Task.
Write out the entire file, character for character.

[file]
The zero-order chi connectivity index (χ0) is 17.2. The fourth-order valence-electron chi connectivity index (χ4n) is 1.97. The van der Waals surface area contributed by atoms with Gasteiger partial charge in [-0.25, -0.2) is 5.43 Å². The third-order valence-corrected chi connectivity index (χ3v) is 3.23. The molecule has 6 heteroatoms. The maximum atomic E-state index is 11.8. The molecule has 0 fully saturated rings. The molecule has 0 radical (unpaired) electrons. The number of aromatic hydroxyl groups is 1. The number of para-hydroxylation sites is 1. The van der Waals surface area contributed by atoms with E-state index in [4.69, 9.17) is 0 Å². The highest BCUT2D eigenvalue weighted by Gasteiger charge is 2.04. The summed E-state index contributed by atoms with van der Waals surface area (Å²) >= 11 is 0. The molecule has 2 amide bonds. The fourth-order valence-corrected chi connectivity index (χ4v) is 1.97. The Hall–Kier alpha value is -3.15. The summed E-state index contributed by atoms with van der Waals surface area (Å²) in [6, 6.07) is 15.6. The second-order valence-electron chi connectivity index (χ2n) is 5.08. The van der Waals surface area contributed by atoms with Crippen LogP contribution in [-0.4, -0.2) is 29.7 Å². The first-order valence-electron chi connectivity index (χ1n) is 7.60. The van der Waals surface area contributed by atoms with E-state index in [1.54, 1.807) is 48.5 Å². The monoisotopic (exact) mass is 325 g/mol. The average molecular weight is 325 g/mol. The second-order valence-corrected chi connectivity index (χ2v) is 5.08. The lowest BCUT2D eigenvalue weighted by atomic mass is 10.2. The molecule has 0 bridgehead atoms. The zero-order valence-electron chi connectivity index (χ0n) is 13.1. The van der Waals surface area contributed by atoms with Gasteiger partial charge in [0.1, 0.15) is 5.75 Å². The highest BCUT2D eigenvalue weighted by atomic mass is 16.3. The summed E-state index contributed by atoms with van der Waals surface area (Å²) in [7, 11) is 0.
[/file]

The zero-order chi connectivity index (χ0) is 17.2. The fourth-order valence-electron chi connectivity index (χ4n) is 1.97. The van der Waals surface area contributed by atoms with Gasteiger partial charge in [-0.25, -0.2) is 5.43 Å². The third-order valence-corrected chi connectivity index (χ3v) is 3.23. The molecule has 6 heteroatoms. The maximum atomic E-state index is 11.8. The molecule has 0 fully saturated rings. The molecule has 0 radical (unpaired) electrons. The number of aromatic hydroxyl groups is 1. The number of para-hydroxylation sites is 1. The van der Waals surface area contributed by atoms with E-state index in [4.69, 9.17) is 0 Å². The highest BCUT2D eigenvalue weighted by Gasteiger charge is 2.04. The summed E-state index contributed by atoms with van der Waals surface area (Å²) >= 11 is 0. The molecule has 2 amide bonds. The fourth-order valence-corrected chi connectivity index (χ4v) is 1.97. The Hall–Kier alpha value is -3.15. The summed E-state index contributed by atoms with van der Waals surface area (Å²) in [6, 6.07) is 15.6. The second-order valence-electron chi connectivity index (χ2n) is 5.08. The van der Waals surface area contributed by atoms with Crippen LogP contribution in [-0.4, -0.2) is 29.7 Å². The first-order valence-electron chi connectivity index (χ1n) is 7.60. The van der Waals surface area contributed by atoms with E-state index in [1.54, 1.807) is 48.5 Å². The monoisotopic (exact) mass is 325 g/mol. The average molecular weight is 325 g/mol. The second-order valence-corrected chi connectivity index (χ2v) is 5.08. The lowest BCUT2D eigenvalue weighted by atomic mass is 10.2. The molecule has 0 bridgehead atoms. The zero-order valence-electron chi connectivity index (χ0n) is 13.1. The van der Waals surface area contributed by atoms with Gasteiger partial charge in [0.1, 0.15) is 5.75 Å². The highest BCUT2D eigenvalue weighted by atomic mass is 16.3. The summed E-state index contributed by atoms with van der Waals surface area (Å²) in [7, 11) is 0.